My Judaism is an existential, phenomenological expression of me, my specific background, education, and experiences. If people think they can categorize me, or think I care, they are sadly mistaken. Though it is true I am British by citizenship, American by residence, Jerusalemite by passion and Jewish by soul.
Surnames are relatively late inventions. As the European population began to expand in medieval times, and there were too many Johns and Williams, they needed to add some other characteristic, like occupation, features, or location to distinguish. And women, in the main, were simply “the wife of”. Jews had their own system, Moshe or Miriam, the son or daughter of. Surnames caught on very slowly, and in the end it was non-Jewish legislation that forced the issue. Then Jews adopted names based on location, occupation, or characteristic. It was the same under Islam and in some countries such as Iran; Jews were only forced to take on surnames in the twentieth century. So you can tell an Iranian surname from, say, a Moroccan or a Syrian name a mile away. No Syrian is going to be named Kashani and no Iranian, Aleppo. A Cohensedgh will be a Cohen from Iran, while a Dwek will be from Damascus.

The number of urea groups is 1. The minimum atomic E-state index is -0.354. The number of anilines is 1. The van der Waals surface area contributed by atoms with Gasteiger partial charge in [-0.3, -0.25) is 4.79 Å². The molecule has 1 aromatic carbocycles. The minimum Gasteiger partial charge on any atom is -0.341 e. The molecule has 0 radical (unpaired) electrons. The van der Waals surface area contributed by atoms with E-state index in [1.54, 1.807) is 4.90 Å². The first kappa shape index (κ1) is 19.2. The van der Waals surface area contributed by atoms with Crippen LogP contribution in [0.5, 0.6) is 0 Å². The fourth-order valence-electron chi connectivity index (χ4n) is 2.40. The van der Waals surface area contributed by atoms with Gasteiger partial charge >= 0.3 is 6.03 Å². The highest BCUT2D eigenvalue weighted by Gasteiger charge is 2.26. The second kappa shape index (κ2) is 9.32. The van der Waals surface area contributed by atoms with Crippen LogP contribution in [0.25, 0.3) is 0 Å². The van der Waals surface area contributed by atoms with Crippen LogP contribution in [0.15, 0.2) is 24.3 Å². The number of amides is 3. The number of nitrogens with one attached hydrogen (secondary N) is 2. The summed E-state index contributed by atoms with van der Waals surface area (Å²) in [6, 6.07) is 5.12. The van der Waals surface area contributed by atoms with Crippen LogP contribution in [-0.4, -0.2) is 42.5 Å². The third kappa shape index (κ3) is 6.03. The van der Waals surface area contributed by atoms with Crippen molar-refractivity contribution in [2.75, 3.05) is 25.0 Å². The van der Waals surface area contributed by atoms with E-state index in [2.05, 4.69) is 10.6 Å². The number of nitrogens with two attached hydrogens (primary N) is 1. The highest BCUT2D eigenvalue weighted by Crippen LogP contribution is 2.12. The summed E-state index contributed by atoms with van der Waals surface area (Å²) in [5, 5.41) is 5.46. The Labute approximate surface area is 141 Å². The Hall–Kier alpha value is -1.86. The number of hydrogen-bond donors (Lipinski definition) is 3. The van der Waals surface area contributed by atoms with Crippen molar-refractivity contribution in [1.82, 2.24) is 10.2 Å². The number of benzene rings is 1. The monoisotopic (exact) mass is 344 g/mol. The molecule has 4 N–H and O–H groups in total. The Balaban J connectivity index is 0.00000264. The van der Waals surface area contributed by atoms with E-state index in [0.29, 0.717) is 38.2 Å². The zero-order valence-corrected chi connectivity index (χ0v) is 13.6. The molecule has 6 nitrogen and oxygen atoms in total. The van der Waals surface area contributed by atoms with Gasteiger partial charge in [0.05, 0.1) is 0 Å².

So why do Iranians not like to be called Sephardim? It has to do with discrimination. Jews from Poland, Lithuania, Ukraine, Hungary, and Germany all looked down on each other and thought they were better than the others. When different groups of secular Jews started arriving in Israel in the nineteenth and twentieth century (religious groups had always been coming to Israel whenever the political climate allowed it) each group made the next one suffer. A bit like schoolchildren, the newcomers are picked on, so when they get to the top they make the next generation suffer the way they did.